All of our sweat bags were thrown in a pile under a gazebo which looked like a nightmare, but luckily for me as I walked up, I saw mine lying right in front of me. I couldn't wait to strip off my wet shirt and put on my dry jacket. I had pre-paid for a massage at the expo because I knew my adductors would need it given how they felt after the previous weekend. When I went to the tent they offered to give me a refund if I just wanted to bail, but I knew the massage would do me good, even though I really feel massages should be free at the end of a race (which usually they are). As I stood there waiting for my turn, this nice spectator saw me shivering and put his blanket around me. I wanted to give him a huge kiss I was so grateful for his kindness. When it was my turn the massage therapist told me he recognized me and that he thought he worked on me before. I told him he hadn't, since this is only the third massage I've received post race, and he said that he has definitely seen me around at races before then. I'm not sure if he was confusing me someone else, but I guess I have done my fair share of races. After 20 minutes of massage heaven where I was covered under warm towels, it was time to go. A hot shower never sounded so good.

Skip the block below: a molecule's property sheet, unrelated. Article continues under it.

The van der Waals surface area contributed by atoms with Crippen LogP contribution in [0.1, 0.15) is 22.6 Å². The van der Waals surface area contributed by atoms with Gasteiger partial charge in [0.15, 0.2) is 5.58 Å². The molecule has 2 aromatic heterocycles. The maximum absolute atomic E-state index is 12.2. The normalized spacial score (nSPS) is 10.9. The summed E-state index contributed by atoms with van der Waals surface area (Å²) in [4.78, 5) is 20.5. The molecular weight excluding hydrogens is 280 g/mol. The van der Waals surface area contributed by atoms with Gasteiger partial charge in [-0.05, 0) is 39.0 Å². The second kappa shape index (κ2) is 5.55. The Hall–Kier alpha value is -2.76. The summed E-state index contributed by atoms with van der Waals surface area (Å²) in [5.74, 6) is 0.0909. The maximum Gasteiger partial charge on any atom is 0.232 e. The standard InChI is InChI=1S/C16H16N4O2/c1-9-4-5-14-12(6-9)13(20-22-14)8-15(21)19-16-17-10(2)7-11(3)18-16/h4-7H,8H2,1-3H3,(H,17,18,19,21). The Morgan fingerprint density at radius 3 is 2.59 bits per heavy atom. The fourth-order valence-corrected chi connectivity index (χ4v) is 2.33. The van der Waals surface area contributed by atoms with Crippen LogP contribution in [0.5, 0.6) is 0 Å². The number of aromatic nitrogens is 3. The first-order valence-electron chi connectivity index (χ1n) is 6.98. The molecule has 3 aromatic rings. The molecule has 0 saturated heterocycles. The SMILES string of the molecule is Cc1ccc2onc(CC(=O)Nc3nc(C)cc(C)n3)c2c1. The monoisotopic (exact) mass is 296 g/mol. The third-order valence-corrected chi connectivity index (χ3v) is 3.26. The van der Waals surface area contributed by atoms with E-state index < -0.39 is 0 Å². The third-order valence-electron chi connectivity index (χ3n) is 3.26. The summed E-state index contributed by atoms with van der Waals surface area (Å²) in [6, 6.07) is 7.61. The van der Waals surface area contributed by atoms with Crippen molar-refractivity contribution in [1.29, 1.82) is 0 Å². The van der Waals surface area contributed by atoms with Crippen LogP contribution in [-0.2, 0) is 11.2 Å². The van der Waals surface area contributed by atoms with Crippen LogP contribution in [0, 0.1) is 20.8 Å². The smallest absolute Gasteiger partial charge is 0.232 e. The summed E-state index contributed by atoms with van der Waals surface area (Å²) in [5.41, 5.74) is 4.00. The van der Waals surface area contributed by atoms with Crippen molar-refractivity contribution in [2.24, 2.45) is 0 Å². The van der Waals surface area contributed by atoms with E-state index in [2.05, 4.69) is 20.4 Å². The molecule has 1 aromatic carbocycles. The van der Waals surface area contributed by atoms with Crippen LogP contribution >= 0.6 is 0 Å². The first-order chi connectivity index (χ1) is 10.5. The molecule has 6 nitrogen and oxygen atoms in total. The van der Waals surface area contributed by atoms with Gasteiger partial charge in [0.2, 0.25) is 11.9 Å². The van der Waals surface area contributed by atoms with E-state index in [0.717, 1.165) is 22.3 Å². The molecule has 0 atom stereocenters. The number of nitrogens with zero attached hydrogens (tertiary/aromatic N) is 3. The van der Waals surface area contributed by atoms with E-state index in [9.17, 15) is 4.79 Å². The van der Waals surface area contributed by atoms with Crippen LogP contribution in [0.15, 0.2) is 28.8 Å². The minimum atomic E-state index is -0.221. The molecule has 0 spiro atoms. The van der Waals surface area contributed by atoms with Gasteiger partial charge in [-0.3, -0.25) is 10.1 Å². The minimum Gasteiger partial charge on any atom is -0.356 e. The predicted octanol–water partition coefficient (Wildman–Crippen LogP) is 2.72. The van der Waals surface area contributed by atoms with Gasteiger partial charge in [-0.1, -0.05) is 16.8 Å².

I set out to run six half marathons in six weeks and this was the last in the series. I'm not sure why I wanted to do it, probably just to see if I could. I told myself that when I'm training for a marathon I would be putting in equally as many miles if not more, so what's the difference. Truth is, there is a difference. Marathon training runs are not races and I run them at a nice and easy pace. For each of these races, I ran really hard, and with the exception of the San Jose Rock and Roll doozer, I'm happy with all my times. I've learned a lot about my body and recovery during these six weeks through the help of my sports med doctor who I will continue to see on a regular basis. I also know that while I'll still keep running, it's time for me to take a couple weeks off from racing.